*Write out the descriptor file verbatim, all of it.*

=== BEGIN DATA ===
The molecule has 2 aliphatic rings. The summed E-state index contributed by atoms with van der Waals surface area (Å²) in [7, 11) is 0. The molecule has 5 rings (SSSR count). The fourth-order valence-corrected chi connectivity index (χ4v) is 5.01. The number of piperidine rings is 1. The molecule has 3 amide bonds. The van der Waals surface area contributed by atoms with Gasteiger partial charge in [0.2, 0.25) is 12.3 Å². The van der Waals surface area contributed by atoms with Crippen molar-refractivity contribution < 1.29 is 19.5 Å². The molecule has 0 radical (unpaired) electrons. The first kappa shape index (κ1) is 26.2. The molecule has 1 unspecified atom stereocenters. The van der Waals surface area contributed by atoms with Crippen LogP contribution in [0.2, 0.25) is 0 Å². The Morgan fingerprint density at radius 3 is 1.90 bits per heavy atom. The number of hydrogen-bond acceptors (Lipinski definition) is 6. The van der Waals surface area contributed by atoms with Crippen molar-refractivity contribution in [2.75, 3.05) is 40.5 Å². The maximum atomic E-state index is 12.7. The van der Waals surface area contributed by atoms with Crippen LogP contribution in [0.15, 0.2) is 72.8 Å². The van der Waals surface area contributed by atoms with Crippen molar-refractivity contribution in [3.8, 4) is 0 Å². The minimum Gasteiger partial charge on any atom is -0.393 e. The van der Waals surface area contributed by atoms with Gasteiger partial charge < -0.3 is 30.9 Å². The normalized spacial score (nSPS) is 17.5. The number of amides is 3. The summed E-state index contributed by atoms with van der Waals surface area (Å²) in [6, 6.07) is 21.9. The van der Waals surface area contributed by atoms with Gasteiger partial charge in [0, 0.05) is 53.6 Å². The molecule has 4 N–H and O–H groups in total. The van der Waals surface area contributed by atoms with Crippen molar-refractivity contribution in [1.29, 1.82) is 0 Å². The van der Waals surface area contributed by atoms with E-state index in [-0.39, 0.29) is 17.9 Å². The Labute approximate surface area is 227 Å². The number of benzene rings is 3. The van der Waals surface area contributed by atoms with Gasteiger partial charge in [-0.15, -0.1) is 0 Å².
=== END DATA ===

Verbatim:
The molecule has 2 aliphatic rings. The summed E-state index contributed by atoms with van der Waals surface area (Å²) in [7, 11) is 0. The molecule has 5 rings (SSSR count). The fourth-order valence-corrected chi connectivity index (χ4v) is 5.01. The number of piperidine rings is 1. The molecule has 3 amide bonds. The van der Waals surface area contributed by atoms with Gasteiger partial charge in [0.2, 0.25) is 12.3 Å². The van der Waals surface area contributed by atoms with Crippen molar-refractivity contribution < 1.29 is 19.5 Å². The molecule has 0 radical (unpaired) electrons. The first kappa shape index (κ1) is 26.2. The molecule has 1 unspecified atom stereocenters. The van der Waals surface area contributed by atoms with Crippen LogP contribution in [0.2, 0.25) is 0 Å². The Morgan fingerprint density at radius 3 is 1.90 bits per heavy atom. The number of hydrogen-bond acceptors (Lipinski definition) is 6. The van der Waals surface area contributed by atoms with Crippen molar-refractivity contribution in [2.75, 3.05) is 40.5 Å². The maximum atomic E-state index is 12.7. The van der Waals surface area contributed by atoms with Crippen LogP contribution in [0.15, 0.2) is 72.8 Å². The van der Waals surface area contributed by atoms with Crippen molar-refractivity contribution in [3.8, 4) is 0 Å². The minimum Gasteiger partial charge on any atom is -0.393 e. The van der Waals surface area contributed by atoms with Gasteiger partial charge < -0.3 is 30.9 Å². The normalized spacial score (nSPS) is 17.5. The number of amides is 3. The summed E-state index contributed by atoms with van der Waals surface area (Å²) in [6, 6.07) is 21.9. The van der Waals surface area contributed by atoms with Gasteiger partial charge in [0, 0.05) is 53.6 Å². The molecule has 4 N–H and O–H groups in total. The van der Waals surface area contributed by atoms with Crippen molar-refractivity contribution in [1.29, 1.82) is 0 Å². The van der Waals surface area contributed by atoms with E-state index in [-0.39, 0.29) is 17.9 Å². The Labute approximate surface area is 227 Å². The number of benzene rings is 3. The van der Waals surface area contributed by atoms with Gasteiger partial charge in [-0.15, -0.1) is 0 Å².